Archive for the ‘Uncategorized’ Category

June 25, 2017

They come in, right off the street

The problem it seems, is the feet

And then when the pain

Makes them complain

Orthotics just can’t be beat.

Synopsis: I’m a Family Practitioner from Sioux City, Iowa. In 2010 I danced back from the brink of burnout, and honoring a 1 year non-compete clause, traveled and worked in out-of-the-way places in Alaska, Nebraska, Iowa, and New Zealand. After three years working with a Community Health Center, I went back to traveling and adventures in temporary positions. Assignments in Alaska, rural Iowa, suburban Pennsylvania and western Nebraska have followed.  I finished my most recent assignment in Clarinda on May 18.  Right now I’m in northern British Columbia, getting a first-hand look at the Canadian system. Any identifiable patient information has been included with permission.

I have really bad ankles. I started with flat feet as a child, and things haven’t gotten better in the last 60 years.  Now I wear stiff hiking boots with orthotics you can, literally, drive nails with.  They keep me going.

A fair number of my patients, no matter where I go, come in with foot problems.

Most “ingrown” toenails result from people cutting a corner of the big toenail too short, temporarily relieving the pain but setting themselves up for worse problem when the nail grows out, cutting into the flesh. More than half the time the original problem stems from shoes functionally too small.  I tell people to keep their nails trimmed.  With a flair of showmanship I predict I’ll find a hole worn in their shoe lining from the big toenail, then I tell them to file a bevel into the end of the nail, making it both more flexible and easier to trim when it grows out.

Those with plantar fasciitis start the first step of the day OK, then the pain hits. But it gets better as the day wears on.  At the end of the day, they might sit and relax for 20 minutes but when they stand up they face excruciating pain.  I teach them stretching exercises, encourage them to lose weight, and advise new footwear.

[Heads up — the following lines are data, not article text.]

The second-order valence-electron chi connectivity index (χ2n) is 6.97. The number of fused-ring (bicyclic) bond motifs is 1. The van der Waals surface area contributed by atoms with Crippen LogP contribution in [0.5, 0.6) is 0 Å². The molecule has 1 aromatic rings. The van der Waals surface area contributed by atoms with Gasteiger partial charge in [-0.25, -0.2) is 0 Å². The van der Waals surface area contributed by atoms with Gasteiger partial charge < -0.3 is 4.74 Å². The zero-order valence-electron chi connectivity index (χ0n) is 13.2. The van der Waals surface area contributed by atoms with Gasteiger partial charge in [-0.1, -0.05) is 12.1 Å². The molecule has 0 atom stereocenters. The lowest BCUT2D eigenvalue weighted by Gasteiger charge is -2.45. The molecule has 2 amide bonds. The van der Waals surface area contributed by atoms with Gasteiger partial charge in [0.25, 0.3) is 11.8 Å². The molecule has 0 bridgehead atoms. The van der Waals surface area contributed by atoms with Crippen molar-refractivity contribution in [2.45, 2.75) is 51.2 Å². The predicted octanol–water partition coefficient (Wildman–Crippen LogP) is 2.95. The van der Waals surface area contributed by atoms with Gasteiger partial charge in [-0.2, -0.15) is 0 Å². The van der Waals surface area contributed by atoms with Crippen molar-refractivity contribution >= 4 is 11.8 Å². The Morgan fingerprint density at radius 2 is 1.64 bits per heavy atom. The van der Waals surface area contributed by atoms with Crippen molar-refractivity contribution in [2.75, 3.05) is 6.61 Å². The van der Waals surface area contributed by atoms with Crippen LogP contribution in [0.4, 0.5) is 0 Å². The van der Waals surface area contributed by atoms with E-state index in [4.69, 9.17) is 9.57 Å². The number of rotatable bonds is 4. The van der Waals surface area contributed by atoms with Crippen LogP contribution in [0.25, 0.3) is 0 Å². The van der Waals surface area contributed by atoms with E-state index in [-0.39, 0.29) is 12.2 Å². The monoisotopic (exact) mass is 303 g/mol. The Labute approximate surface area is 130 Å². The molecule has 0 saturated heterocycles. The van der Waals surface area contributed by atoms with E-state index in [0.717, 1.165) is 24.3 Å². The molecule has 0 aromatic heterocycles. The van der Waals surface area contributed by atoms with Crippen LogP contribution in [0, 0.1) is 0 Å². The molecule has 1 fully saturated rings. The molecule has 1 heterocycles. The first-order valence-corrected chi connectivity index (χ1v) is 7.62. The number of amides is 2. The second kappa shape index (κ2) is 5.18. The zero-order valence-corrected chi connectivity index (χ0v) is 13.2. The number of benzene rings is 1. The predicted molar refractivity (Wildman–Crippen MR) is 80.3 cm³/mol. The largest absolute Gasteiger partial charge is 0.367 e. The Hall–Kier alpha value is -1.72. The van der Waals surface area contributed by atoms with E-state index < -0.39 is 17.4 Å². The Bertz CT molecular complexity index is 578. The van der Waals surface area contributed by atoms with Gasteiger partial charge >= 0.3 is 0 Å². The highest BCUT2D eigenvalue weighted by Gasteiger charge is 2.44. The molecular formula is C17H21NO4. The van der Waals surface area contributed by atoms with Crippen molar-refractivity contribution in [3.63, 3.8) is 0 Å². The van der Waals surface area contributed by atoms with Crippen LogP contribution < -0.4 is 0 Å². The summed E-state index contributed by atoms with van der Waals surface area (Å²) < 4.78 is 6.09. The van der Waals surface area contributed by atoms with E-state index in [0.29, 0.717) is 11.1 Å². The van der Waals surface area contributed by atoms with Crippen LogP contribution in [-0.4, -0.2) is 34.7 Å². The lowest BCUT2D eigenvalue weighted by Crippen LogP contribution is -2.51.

Most WalMarts have a Dr. Scholl’s display; those orthotics (shoe inserts) can be the first step away from the pain. But if they don’t work, I recommend the podiatrist, or, sometimes, the orthotist, a person who does nothing but make orthotics.

The patient gave me permission to say that when I told her to take off her shoes and stand up, her arches sagged to the floor. They looked just like mine.

Then I talked about how I felt the first day I put my feet into the solid inserts. I walked away with a gait 30 years younger, my back straighter.

 

Dislocated thumbs and warmth in the ER

June 24, 2017

To the ER the injuries come,

So I just took hold of the thumb

Yes, dislocated

But a technique underrated

Includes no drugs to make the hand numb

Synopsis: I’m a Family Practitioner from Sioux City, Iowa. In 2010 I danced back from the brink of burnout, and honoring a 1 year non-compete clause, traveled and worked in out-of-the-way places in Alaska, Nebraska, Iowa, and New Zealand. After three years working with a Community Health Center, I went back to traveling and adventures in temporary positions. Assignments in Alaska, rural Iowa, suburban Pennsylvania and western Nebraska have followed.  I finished my most recent assignment in Clarinda on May 18.  Right now I’m in northern British Columbia, getting a first-hand look at the Canadian system. Any identifiable patient information has been included with permission.

Over the years I’ve learned at least 8 different ways to put a dislocated shoulder back into place (medicalese: reduce the subluxation).   My favorite remains the one I learned in the parking lot of the hospital on my last day of residency.  I met one of the emergency docs coming in as I was going out for the last time.  He told me he’d learned the technique that involved no drugs, bandages, tape, buckets of sand, or force, and he showed it to me.  I use it to this day.

It failed only once, when in another clinic in another city a very muscular young man suffered a dislocated shoulder in the course of an electrical injury.

Last night, on call, for the first time in my career I faced a patient with a dislocated thumb (the patient gave permission to include a good deal more information than I have). I looked at the x-ray, I reviewed the anatomy, and put together a plan.  But I’d never done one before so I felt I should at least speak with someone with more experience before I tried it.  I put out a call to a consultant orthopedist and I waited.

And I waited.

One of my colleagues who had done several of the procedures, just back from an ambulance run came striding through. I told him the plan, and he gave me the nod.